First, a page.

Seeking to survey Florida’s occupational licensing regulations for unreasonably onerous provisions, Florida Gov. Ron DeSantis recently held a one-day “Florida Deregathon” workshop at Valencia College in Orlando.
Seventeen of Florida’s 23 licensing boards had representatives in attendance to respond to the challenge posed by DeSantis in his invitation letter to the event: “Our expectation is that each board arrives prepared to roll-up its sleeves, discuss, debate, identify and recommend substantive regulations that can be targeted for immediate elimination,” wrote the governor. “We know that small business is the engine that drives Florida’s economic success. And yet unreasonable and needless regulations create a drag on our economic growth, stifle competition and keep hard working Floridians out of the labor pool.”1
The regulatory intent of occupational licensure is to safeguard the public from incompetent practitioners and foster information symmetry between consumers and producers. However, occupational licensure has faced contempt from both politicians and theoretical economists over the years, contending that it needlessly inhibits economic activity by stifling market entry into occupations, driving up prices, and discouraging geographic relocation for work.
Indeed, the data suggests this phenomenon is realized in the real world. A recent National Bureau of Economic Research working paper found that occupational licensure reduces labor supply by an average of 17 to 27 percent.2 The result of this is forgone wages and tax revenue. This indicates that, provided adequate public protection is maintained, shrewd occupational licensing reform could bring these unrealized benefits to fruition, increasing the welfare of society.
While the Florida board members were not expected to hold any official votes at the workshop, a host of prospective amendmentsaimed at reducing these harmful effects were discussed. The most prevalent included lightening continuing education, experience, and training requirements; reducing application fees and exam costs; extending renewal periods; and employing more generous recognition of out-of-state licenses.3
Similar measures have been the focus of recent, albeit largely unsuccessful, legislative efforts in Florida. Spearheaded by State Rep. Carlos Guillermo Smith, House Bill 1413 (2018), which died in subcommittee last year, would have instituted a two-year temporary endorsement of Puerto Rico licenses and certifications for migrants from the U.S. territory, many of which evacuated following Hurricane Maria in 2017.4
House Bill 15 (2018) sought more sweeping reform. The bill, which was passed by the Florida House of Representative but never made it out of the Senate, would have substantially diminished required training hours for licensees and outright repealed licensure for various occupations.5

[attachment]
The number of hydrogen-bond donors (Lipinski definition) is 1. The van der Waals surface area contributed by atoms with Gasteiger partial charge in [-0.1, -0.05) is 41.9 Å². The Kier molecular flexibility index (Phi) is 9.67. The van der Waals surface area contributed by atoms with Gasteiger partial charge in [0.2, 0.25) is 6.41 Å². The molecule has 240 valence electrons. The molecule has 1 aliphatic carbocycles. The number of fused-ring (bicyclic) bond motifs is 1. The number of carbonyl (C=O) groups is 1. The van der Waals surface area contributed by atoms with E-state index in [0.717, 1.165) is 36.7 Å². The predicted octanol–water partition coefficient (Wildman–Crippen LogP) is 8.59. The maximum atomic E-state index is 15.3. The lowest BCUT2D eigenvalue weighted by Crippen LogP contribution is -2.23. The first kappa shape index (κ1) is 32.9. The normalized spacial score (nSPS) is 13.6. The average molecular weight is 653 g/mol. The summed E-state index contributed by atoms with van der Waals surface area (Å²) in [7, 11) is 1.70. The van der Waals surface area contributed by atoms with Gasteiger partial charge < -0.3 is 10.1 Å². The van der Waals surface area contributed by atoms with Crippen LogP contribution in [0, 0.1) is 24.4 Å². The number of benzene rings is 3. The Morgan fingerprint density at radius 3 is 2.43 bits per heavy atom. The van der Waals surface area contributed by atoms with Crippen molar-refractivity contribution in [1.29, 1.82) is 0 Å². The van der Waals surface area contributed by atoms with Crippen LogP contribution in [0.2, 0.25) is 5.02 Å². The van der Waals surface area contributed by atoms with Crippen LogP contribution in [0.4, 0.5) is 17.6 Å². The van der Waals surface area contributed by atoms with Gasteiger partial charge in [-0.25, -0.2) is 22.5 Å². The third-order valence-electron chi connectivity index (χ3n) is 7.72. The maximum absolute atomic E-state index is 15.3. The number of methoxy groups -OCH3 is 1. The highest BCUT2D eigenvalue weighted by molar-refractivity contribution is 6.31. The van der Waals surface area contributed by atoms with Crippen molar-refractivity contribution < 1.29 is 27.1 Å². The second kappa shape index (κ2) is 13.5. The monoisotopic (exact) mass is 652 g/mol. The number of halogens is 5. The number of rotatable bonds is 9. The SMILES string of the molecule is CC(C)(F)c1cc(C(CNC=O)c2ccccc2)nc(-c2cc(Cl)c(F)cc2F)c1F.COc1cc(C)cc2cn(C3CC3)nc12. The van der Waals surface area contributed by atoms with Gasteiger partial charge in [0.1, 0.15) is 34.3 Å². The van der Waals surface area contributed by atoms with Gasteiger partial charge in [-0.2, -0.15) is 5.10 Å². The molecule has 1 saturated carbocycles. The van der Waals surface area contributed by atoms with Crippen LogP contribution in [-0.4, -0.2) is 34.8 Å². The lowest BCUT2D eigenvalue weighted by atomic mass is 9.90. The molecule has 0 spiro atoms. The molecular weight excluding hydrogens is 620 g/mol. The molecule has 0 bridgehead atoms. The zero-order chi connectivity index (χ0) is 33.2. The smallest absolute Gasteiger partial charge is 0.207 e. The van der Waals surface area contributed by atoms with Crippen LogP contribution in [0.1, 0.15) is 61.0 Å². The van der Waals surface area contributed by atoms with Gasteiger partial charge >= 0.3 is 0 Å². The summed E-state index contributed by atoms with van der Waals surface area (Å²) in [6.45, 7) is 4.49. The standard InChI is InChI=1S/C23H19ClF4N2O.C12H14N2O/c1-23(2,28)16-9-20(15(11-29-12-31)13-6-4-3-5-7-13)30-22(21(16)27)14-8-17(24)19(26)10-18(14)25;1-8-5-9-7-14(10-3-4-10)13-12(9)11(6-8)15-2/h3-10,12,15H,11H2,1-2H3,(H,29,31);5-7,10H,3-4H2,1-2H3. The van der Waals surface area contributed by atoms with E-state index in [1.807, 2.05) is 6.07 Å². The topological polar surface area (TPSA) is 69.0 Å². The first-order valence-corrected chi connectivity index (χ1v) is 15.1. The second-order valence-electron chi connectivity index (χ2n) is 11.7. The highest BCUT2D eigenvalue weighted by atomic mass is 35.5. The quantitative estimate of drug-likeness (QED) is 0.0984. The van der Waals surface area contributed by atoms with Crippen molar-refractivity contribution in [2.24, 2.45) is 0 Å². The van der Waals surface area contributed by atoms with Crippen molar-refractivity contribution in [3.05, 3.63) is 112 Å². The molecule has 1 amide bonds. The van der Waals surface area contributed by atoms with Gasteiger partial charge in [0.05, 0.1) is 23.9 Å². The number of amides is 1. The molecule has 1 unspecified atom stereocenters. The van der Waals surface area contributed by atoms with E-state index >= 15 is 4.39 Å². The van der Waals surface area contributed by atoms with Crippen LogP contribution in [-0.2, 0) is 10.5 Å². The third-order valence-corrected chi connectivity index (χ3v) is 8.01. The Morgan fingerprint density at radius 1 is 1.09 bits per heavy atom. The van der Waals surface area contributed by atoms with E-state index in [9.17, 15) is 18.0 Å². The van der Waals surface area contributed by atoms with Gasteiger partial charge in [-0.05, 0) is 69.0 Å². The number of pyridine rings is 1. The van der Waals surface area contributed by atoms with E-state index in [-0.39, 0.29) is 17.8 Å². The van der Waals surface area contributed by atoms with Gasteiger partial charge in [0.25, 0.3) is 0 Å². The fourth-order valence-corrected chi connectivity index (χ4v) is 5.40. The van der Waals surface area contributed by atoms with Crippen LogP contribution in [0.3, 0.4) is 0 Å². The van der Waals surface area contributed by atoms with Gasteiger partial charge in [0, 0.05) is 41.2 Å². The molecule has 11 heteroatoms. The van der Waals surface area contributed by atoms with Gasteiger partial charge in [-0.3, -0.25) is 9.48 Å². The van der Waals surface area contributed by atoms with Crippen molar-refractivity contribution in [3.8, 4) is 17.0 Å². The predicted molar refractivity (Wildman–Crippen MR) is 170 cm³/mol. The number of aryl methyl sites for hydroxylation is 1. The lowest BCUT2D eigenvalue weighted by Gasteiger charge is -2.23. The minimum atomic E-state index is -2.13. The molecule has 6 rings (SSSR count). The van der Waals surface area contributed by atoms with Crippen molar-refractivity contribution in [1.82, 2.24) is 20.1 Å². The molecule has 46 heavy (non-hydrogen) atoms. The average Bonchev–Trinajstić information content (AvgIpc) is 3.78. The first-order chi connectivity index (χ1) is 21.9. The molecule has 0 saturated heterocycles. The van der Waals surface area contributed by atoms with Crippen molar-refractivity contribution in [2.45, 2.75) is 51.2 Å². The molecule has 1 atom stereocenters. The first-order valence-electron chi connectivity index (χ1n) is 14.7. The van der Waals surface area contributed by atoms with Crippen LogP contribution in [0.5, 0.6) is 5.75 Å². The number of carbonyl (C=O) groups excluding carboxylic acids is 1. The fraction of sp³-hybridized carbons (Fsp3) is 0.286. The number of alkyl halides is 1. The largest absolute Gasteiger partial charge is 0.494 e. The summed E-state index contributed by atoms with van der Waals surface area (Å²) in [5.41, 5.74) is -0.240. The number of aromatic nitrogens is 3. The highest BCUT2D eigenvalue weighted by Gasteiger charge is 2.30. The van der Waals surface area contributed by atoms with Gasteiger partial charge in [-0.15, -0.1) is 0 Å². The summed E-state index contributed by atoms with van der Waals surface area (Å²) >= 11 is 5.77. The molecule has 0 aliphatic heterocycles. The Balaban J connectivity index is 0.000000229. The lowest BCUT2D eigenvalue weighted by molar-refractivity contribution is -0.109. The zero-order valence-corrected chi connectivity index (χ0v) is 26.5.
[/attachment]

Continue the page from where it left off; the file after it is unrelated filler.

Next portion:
House Bill 615 (2017) was one of the few legislative successes on this front, having been enacted in 2017. The bill emphasized licensure portability by allowing military members, spouses, and surviving spouses to obtain licensure in Florida, provided they are licensed in another state.6
The proliferation of occupational licensure in the U.S. has encouraged states to review best practices and evaluate the efficacy of existing regulations. CSG has played an instrumental role in facilitating this process. In 2017, CSG in partnership with NCSL and NGA launched a three-year project titled Occupational Licensing: Assessing State Policy and Practice. The aim of the undertaking is threefold: to help states improve their understanding of occupational licensure issues and best practices; identify current policies that create unnecessary barriers to labor market entry; and create an action plan that focuses on removing barriers to labor market entry and improves portability and reciprocity for selected occupations.
The “Florida Deregathon” event is another example of the growing appetite among states for reassessing their occupational licensing framework and increasing their commitment to ensuring that licensing provisions meaningfully protect the public, not gratuitously hinder economic productivity.
- Governor Ron DeSantis Announces “Florida Deregathon” Event. January 2019. Retrieved from https://www.flgov.com/2019/01/24/governor-ron-desantis-announces-florida-deregathon-event/
- Blair, P. Q., & Chung, B. W. (2018). How Much of Barrier to Entry is Occupational Licensing? (No. w25262). National Bureau of Economic Research.
- Florida Deregathon. January 31, 2019. Retrieved from https://static1.squarespace.com/static/598a8562f43b55981f9a2f5a/t/5c59adfeec212d5c93d55734/1549381119220/DBPR+-+Deregathon+Power+Point_PDF+Version.pdf
- Florida State Senate. HB 1413: Temporary Licensure and Certification. 2018. Retrieved from http://www.flsenate.gov/Session/Bill/2018/1413
- Florida State Senate. HB 15: Deregulation of Professions and Occupations. 2018. Retrieved from https://www.flsenate.gov/Session/Bill/2018/00015/Category
- Florida State Senate. HB 615: Professional Regulation. 2017. Retrieved from https://www.flsenate.gov/Session/Bill/2017/615